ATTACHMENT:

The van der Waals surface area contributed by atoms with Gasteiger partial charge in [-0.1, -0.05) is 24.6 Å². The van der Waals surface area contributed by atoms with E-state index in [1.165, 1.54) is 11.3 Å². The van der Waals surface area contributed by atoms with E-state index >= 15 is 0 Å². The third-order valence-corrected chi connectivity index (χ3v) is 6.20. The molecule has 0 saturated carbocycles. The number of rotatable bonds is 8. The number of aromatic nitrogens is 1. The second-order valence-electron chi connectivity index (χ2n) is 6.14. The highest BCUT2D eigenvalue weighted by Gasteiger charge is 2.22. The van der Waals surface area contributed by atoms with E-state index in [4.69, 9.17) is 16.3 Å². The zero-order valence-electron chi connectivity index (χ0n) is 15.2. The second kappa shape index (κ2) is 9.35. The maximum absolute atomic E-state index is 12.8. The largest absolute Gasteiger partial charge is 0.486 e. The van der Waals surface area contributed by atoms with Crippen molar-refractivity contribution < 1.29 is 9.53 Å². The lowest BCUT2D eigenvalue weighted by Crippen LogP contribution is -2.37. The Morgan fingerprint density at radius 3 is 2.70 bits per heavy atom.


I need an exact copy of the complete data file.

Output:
The van der Waals surface area contributed by atoms with Gasteiger partial charge in [-0.1, -0.05) is 24.6 Å². The van der Waals surface area contributed by atoms with E-state index in [1.165, 1.54) is 11.3 Å². The van der Waals surface area contributed by atoms with E-state index >= 15 is 0 Å². The third-order valence-corrected chi connectivity index (χ3v) is 6.20. The molecule has 0 saturated carbocycles. The number of rotatable bonds is 8. The number of aromatic nitrogens is 1. The second-order valence-electron chi connectivity index (χ2n) is 6.14. The highest BCUT2D eigenvalue weighted by Gasteiger charge is 2.22. The van der Waals surface area contributed by atoms with E-state index in [4.69, 9.17) is 16.3 Å². The zero-order valence-electron chi connectivity index (χ0n) is 15.2. The second kappa shape index (κ2) is 9.35. The maximum absolute atomic E-state index is 12.8. The largest absolute Gasteiger partial charge is 0.486 e. The van der Waals surface area contributed by atoms with Crippen molar-refractivity contribution < 1.29 is 9.53 Å². The lowest BCUT2D eigenvalue weighted by Crippen LogP contribution is -2.37. The Morgan fingerprint density at radius 3 is 2.70 bits per heavy atom.